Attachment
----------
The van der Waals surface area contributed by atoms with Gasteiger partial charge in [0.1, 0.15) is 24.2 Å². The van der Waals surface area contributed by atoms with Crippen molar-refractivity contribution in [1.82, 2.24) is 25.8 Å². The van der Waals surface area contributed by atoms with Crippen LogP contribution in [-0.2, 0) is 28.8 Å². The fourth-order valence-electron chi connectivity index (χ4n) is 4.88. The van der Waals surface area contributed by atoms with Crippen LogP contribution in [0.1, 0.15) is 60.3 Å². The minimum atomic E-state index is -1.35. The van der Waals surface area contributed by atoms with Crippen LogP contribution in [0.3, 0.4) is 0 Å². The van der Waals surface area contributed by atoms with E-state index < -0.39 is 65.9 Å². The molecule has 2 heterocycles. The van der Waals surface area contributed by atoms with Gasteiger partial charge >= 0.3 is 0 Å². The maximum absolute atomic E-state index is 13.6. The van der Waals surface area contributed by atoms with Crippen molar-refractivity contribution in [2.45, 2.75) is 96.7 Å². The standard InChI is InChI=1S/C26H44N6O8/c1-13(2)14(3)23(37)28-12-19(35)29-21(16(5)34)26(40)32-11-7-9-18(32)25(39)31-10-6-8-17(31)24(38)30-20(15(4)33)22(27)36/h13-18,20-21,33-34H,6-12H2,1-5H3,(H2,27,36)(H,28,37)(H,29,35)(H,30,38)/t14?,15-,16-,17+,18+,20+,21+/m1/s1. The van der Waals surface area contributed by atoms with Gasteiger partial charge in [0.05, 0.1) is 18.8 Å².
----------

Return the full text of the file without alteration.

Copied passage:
The van der Waals surface area contributed by atoms with Gasteiger partial charge in [0.1, 0.15) is 24.2 Å². The van der Waals surface area contributed by atoms with Crippen molar-refractivity contribution in [1.82, 2.24) is 25.8 Å². The van der Waals surface area contributed by atoms with Crippen LogP contribution in [-0.2, 0) is 28.8 Å². The fourth-order valence-electron chi connectivity index (χ4n) is 4.88. The van der Waals surface area contributed by atoms with Crippen LogP contribution in [0.1, 0.15) is 60.3 Å². The minimum atomic E-state index is -1.35. The van der Waals surface area contributed by atoms with Crippen LogP contribution in [0.3, 0.4) is 0 Å². The van der Waals surface area contributed by atoms with E-state index < -0.39 is 65.9 Å². The molecule has 2 heterocycles. The van der Waals surface area contributed by atoms with Gasteiger partial charge >= 0.3 is 0 Å². The maximum absolute atomic E-state index is 13.6. The van der Waals surface area contributed by atoms with Crippen molar-refractivity contribution in [2.45, 2.75) is 96.7 Å². The standard InChI is InChI=1S/C26H44N6O8/c1-13(2)14(3)23(37)28-12-19(35)29-21(16(5)34)26(40)32-11-7-9-18(32)25(39)31-10-6-8-17(31)24(38)30-20(15(4)33)22(27)36/h13-18,20-21,33-34H,6-12H2,1-5H3,(H2,27,36)(H,28,37)(H,29,35)(H,30,38)/t14?,15-,16-,17+,18+,20+,21+/m1/s1. The van der Waals surface area contributed by atoms with Gasteiger partial charge in [0.05, 0.1) is 18.8 Å².